Socioeconomic inequalities in interval colorectal cancer are explained by differences in faecal haemoglobin concentration and age: a register-based cohort study

Ulrik Deding, Morten Kobaek-Larsen, Henrik Bøggild, Lasse Kaalby, Marianne Kirstine Thygesen, Gunnar Baatrup

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Abstract

Objective To estimate the risk of interval colorectal cancer (CRC) in faecal immunochemical test (FIT) negative screening participants according to socioeconomic status. Design In this register-based study, first round FIT negative (<20 μg hb/g faeces) screening participants (biennial FIT, citizens aged 50-74) were followed to estimate interval CRC risk. Multivariate Cox proportional hazard regression models estimated HRs based on socioeconomic status defined by educational level and income. Models were adjusted for age, sex and FIT concentration. Results We identified 829 (0.7‰) interval CRC in 1 160 902 individuals. Interval CRC was more common in lower socioeconomic strata with 0.7‰ for medium-long higher education compared with 1.0‰ for elementary school and 0.4‰ in the highest income quartile compared with 1.2‰ in the lowest. These differences did not translate into significant differences in HR in the multivariate analysis, as they were explained by FIT concentration and age. HR for interval CRC was 7.09 (95% CI) for FIT concentrations 11.9-19.8 μg hb/g faeces, and 3.37 (95% CI) for FIT between 7.2 and 11.8 compared with those <7.2. The HR rose with increasing age ranging from 2.06 (95% CI 1.45 to 2.93) to 7.60 (95% CI 5.63 to 10.25) compared with those under 55 years. Conclusion Interval CRC risk increased with decreasing income, heavily influenced by lower income individuals more often being older and having increased FIT concentrations. Individualising screening interval based on age and FIT result, may decrease interval CRC rates, reduce the social gradient and thereby increase the screening efficiency.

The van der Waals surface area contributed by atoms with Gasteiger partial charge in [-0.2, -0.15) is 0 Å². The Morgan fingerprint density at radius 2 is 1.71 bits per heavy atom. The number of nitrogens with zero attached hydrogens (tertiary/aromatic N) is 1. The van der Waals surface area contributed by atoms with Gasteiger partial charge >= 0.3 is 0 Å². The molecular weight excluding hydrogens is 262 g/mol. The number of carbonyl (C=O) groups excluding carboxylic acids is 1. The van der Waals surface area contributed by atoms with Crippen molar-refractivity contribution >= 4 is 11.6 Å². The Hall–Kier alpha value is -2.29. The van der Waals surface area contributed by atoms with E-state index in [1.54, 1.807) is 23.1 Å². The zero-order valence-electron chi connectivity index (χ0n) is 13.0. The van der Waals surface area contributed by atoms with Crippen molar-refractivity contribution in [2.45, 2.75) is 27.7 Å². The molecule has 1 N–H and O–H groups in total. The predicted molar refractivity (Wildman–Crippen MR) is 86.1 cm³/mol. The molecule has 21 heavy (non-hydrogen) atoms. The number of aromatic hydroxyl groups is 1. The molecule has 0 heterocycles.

Original languageEnglish
Article numbere001113
JournalBMJ Open Gastroenterology
Volume10
Issue number1
ISSN2054-4774
DOIs
Publication statusPublished - 25 May 2023

Bibliographical note

© Author(s) (or their employer(s)) 2023. Re-use permitted under CC BY-NC. No commercial re-use. See rights and permissions. Published by BMJ.

Keywords

  • Cohort Studies
  • Colorectal Neoplasms/diagnosis
  • Early Detection of Cancer
  • Feces/chemistry
  • Hemoglobins/analysis
  • Humans
  • Socioeconomic Factors
  • COLONIC NEOPLASMS
  • COLORECTAL CANCER
  • SCREENING
  • CANCER
  • EPIDEMIOLOGY

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